Tuesday, September 14, 2010

Morning has broken! - 220 400H vs. 35mm Kodak Vision (new Portra 400 technology)

6x7 400H vs. 35mm 250DStop holding your breath and crossing your fingers, because the time has finally come. A brand new film stock, unlike any before, is being released from Kodak! The new Portra400 "Incorporates Entertainment Imaging's KODAK VISION Film Technology" and is "the world’s finest grain high-speed color negative film" according to Eastman Kodak today. You know what this means? Still photographers will finally be able to capture the light that cinematographers have been spoiled with for years. You can see more on Kodaks website, KODAK PROFESSIONAL PORTRA 400 Film
This is the dawn of a whole new line of light sensitive materials. Created for the hybrid workflow, the Vision technology harnesses light like no other emulsion. We have tested it's limits with our Nikon F3 250 exp. film backs, and processing at Technicolor for the past year. I cant tell you how excited I am! Vision in medium and large format! But not until October... So for now, in honor of the release of the new Kodak Portra400, we give you a taste of 35mm Vision technology.

35mm Kodak Vision3 250D up against Fuji PRO400H 6x7cm negative!
This is far from a fair comparison here. A 6x7 negative is 4 times the size of a 35mm frame, and the P67 SMC glass is the best around. I exposed 35mm 250D at ISO 400, and 220 400H at ISO 200. I performed straight scans of each on our Fuji Frontier at an 8x10 proportionate print resolution, then scaled directly to original magnification. You can see for yourself...
6x7 400H vs. 35mm 250D
6x7 400H vs. 35mm 250D
It is a brand new day and film is not dead, it's just entering a new generation. And it's heirs shall have more majesty as splendor than ever! c'mon... Say it with me... LONG LIVE FILM!


Neal Thorley said...

Love this comparison.. amazing quality.. can't wait to get my hands on some.

Fantastic post as always love it.

Matt Haines said...

Did you guys know this was coming? Or was it just a guess?

Also, there's a special processing step that needs to be done on the film you've been playing with, right? I assume Kodak isn't putting that opaque layer on the still-film version of this emulsion? Do you know anything beyond the tech specs on Kodak's site?

I won't say that you guys are responsible, but your work and your site have been the tipping point: I am now moving from being 100% digital for paid work, to some mix of film and digital that I haven't fully decided yet. Why should film be something I only use in my off hours, when what I really want is for my images to look like that ALL the time? It's a brave new/old world out there…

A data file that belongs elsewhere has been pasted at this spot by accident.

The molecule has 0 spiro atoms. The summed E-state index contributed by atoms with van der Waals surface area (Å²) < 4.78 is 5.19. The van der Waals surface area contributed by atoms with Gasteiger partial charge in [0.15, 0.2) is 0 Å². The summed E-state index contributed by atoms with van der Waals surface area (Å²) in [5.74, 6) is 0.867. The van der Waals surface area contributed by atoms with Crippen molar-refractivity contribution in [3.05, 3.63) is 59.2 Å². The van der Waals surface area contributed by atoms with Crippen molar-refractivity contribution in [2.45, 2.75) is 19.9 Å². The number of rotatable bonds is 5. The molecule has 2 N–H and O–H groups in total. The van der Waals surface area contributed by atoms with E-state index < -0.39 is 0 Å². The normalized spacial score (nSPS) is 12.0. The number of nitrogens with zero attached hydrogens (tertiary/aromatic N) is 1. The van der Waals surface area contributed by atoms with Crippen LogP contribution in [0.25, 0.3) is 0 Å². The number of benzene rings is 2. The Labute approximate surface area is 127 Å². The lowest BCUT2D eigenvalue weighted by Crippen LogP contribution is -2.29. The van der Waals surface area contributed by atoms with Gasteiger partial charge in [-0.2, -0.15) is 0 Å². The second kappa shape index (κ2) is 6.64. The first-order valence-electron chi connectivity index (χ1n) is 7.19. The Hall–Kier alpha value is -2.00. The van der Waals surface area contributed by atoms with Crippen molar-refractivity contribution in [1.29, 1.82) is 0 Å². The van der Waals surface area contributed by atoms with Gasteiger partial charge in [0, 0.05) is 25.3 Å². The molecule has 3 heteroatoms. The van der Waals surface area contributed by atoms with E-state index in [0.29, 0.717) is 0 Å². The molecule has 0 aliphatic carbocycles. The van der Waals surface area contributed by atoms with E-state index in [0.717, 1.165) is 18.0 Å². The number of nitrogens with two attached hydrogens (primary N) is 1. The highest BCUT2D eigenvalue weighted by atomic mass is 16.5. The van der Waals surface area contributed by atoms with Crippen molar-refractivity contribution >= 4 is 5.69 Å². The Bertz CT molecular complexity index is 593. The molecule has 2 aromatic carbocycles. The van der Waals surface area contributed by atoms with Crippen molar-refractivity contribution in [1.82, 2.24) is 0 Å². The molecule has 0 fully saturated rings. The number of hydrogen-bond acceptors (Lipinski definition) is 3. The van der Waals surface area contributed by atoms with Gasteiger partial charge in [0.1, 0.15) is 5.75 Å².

Brandon said...

You are right Matt! The Vision movie films are ECN2 processing which is C-41 with one extra step that removes the protective/anti-halation layer that is on movie negative films.

And no we didn't have any conclusive inside info but it was an educated guess. Plus, if they didn't do it we were thinking about going after Imax films to try rolling our own 220. ;)

We know one of the photogs who tested it for Kodak and spoke with them a little. The base visually resembles almost exactly the Vision3 stocks we've worked with.

And amen to film being a viable option for client work. Your clients pay for your personal work too so why not shoot the good stuff on the assignments you care about? There should always be an overlap between personal work and client work.

Keep shooting film guys and we will keep getting amazing new films to shoot!

Inward Studio said...

It might be an "unfair" comparison, but the new Portra held its own. This has made my week...month...year!

Neal Thorley said...


If you can't get to a lab that processes ecn2 it can be done in a normal C41 bath, you need to strip the remjet first which can be tricky.

A warm pre-wash of water and washing soda will loosen the remjet significantly. if you use your c41 chems as one shot then the rest of the chems will take care of any left over.